I had this exact same problem and I did what most people did which was google for an answer and hope for the best. The win 7 install disk has a repair computer option that allows some automatic startup failure fixes to be implemented. Sometimes this does work, but this time it didn't. Think like a computer had a blog post that ended up being the saving grace.
But to make a long story short, here is what I did after I got the 'windows failed to start' error:
- boot from win 7 DVD or usb stick, preferably with the same version and type of windows you have on the target boot drive. For usb stick, use usb 2.0 port (3.0 may cause unexpected errors)
- After picking the language, select 'Repair your computer' (do not install win7!)
- Select 'use recovery tools that can help fix problems starting Windows...'
- Select 'Command Prompt' (CMD) to launch CMD with admin privileges.
type “diskpart” (without quotes) and press enter to launch DISKPART utility:
- type “list disk” to get a list of physical disks installed. Identify which disk has windows boot partition.
select disk 0 where 0 = disk # with Win7 boot partition
list partition. Win 7 has a 100 or 200MB boot partition size and is primary.
- type 'select partition 1` where 1 = the boot partition #
detail partition and check to see if the partition is active. If active, go to next step.
- to make boot partition active, type
active and when CMD reports the partition is active, restart the computer into recovery/repair mode (win7 install disk again) and return to CMD prompt.
exit to exit out of DISKPART utility
c: to get to the boot partition drive's root folder. (
c: is the drive letter of boot partition
bootrec /fixmbr. Should get 'The operation completed successfully' message.
bootrec /fixboot. Should get 'The operation completed successfully' or 'element not found' message.
- Restart the computer back into recovery mode/repair mode and load CMD prompt.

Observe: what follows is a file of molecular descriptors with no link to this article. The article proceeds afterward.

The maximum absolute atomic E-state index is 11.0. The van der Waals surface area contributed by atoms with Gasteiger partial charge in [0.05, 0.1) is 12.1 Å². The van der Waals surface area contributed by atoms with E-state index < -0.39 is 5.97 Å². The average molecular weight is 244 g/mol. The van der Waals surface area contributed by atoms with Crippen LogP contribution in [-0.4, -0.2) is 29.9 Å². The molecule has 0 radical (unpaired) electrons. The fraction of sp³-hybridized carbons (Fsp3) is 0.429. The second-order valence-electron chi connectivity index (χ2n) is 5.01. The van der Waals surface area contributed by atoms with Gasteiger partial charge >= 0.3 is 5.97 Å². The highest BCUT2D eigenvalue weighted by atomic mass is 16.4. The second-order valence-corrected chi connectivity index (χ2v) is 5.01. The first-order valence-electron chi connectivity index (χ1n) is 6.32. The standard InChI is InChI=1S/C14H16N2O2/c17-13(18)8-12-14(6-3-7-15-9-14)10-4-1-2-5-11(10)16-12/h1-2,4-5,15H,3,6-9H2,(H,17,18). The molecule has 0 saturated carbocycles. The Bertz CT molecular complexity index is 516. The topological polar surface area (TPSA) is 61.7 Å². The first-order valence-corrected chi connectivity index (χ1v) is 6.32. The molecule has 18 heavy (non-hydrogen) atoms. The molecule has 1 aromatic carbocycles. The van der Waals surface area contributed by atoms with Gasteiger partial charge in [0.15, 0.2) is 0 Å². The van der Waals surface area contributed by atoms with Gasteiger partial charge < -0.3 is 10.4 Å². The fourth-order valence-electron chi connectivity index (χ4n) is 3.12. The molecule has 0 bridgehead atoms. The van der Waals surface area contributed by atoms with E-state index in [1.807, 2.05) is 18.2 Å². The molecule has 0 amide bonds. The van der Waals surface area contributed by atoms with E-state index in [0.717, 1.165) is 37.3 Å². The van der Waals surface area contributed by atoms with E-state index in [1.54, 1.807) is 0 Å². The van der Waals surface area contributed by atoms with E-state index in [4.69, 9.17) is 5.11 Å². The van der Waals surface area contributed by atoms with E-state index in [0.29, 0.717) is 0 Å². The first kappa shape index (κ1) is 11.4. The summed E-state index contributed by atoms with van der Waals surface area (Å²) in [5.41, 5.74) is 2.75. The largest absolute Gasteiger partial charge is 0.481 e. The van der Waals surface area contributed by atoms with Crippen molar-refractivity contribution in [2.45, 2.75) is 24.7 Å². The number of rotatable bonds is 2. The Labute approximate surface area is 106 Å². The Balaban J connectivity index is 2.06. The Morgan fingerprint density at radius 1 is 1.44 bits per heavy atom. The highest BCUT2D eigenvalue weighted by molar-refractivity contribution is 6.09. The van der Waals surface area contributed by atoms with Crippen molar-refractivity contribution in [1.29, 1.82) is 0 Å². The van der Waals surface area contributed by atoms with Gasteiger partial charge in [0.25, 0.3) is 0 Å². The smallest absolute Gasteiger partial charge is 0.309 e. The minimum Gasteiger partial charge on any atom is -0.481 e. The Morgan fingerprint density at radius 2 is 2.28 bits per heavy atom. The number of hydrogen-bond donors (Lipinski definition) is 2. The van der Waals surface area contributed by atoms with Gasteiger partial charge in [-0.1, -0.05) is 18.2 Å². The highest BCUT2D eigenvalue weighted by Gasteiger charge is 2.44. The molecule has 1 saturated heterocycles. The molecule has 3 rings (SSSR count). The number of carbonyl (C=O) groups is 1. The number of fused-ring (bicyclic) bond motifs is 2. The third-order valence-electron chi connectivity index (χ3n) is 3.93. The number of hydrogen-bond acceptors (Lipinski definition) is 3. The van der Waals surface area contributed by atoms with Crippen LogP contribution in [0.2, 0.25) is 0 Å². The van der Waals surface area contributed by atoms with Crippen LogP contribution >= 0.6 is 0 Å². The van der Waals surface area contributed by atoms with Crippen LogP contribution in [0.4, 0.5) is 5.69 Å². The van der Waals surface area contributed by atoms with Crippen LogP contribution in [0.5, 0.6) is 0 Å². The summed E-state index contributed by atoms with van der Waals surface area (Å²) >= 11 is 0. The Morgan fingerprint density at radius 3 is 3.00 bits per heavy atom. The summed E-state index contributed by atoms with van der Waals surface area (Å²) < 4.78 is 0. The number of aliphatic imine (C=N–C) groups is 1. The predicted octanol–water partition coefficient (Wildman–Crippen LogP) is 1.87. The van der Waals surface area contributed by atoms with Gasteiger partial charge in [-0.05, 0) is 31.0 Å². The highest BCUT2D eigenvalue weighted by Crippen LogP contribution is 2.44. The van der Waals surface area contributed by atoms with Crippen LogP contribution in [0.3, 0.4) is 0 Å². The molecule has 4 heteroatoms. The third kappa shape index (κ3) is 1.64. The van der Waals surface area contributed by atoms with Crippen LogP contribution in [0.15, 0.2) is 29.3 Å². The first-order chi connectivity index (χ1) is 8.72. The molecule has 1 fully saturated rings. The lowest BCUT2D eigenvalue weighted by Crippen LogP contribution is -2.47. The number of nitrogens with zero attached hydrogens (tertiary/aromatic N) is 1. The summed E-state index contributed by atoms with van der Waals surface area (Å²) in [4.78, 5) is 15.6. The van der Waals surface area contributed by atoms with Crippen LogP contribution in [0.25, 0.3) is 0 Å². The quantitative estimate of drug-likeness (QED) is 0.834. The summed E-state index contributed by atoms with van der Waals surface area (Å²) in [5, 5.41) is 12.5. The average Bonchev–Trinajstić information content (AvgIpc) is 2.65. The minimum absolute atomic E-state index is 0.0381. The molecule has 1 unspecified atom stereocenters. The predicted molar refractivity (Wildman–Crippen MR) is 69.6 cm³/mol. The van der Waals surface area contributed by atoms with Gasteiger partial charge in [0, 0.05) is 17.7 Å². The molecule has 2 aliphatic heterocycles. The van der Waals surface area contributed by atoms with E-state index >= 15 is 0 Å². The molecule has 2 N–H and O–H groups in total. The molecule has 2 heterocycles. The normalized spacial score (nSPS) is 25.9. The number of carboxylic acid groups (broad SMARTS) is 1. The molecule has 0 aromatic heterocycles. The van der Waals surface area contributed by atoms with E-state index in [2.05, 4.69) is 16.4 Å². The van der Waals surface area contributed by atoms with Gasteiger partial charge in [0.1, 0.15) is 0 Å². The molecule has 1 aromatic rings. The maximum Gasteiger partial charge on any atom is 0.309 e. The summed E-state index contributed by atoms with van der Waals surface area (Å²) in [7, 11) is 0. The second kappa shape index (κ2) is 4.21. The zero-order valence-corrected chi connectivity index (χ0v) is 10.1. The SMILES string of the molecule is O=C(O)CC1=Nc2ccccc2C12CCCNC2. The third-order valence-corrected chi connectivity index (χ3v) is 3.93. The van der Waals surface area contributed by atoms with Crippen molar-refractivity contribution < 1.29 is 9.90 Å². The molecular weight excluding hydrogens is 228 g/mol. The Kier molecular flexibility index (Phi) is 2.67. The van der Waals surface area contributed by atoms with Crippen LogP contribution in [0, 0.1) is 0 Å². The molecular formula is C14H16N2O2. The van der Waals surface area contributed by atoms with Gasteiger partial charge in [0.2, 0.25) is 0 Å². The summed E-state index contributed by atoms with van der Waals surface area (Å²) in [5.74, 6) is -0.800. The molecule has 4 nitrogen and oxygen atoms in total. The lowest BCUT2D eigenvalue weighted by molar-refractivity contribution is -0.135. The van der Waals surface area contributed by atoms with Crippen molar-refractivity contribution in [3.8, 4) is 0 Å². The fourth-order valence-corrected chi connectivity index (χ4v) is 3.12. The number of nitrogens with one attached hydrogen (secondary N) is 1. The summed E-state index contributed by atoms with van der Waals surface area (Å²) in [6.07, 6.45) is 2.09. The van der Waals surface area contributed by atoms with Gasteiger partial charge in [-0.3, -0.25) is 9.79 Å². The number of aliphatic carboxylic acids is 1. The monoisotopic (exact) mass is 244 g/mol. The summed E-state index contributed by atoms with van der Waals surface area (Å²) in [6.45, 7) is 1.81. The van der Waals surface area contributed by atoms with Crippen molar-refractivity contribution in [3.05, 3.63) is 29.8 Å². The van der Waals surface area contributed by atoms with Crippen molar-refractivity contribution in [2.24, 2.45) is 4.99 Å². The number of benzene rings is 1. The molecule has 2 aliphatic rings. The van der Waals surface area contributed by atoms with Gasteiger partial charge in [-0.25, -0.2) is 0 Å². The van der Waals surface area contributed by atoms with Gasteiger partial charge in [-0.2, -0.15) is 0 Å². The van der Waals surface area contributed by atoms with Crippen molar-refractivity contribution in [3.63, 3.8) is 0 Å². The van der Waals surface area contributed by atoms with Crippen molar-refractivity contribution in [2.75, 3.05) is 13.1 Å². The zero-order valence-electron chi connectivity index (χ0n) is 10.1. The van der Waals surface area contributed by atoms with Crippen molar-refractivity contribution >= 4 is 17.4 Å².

- Switch to your boot partition directory if you are not already there (usually
bcdboot c:\Windows where 'c:\Windows' is the exact path to your windows folder. Keep in mind that in recovery mode, the path of the boot partition and path to windows may be different. In my case it was
- Restart computer (remove startup disks). Windows 7 should load normally.
I had windows 7 64 bit intel i5 3rd generation with an SSD drive. I used a usb thumb drive with win 7 64 bit loaded on it (rufus 1.4.9). Make sure you use usb 2.0 port. USB 3.0 port may give you errors in certain steps (3.0 drivers unavailable at the bios level in most cases).
My copy of win7 was more recent (2014) and had an additional option for recovery tools that includes windows explorer. I used that in addition to the CMD prompt to see which partition had windows installation folder.
This repair trick may also work for win 8 and/or win2k8/2012 server editions. What didn't work: Trying the use bcdedit to repair/rebuild the bootloader file. I got 'element not found' errors. Also, changing the boot order of the drives in bios didn't do anything.
edit 20 May 2018: I've upgraded to
win8.1x64 + classic shell several months ago after a few programs crashed that I couldn't get working again after several reinstall attempts; never looked back. Whether you are able to fully recover or not, consider the upgrade.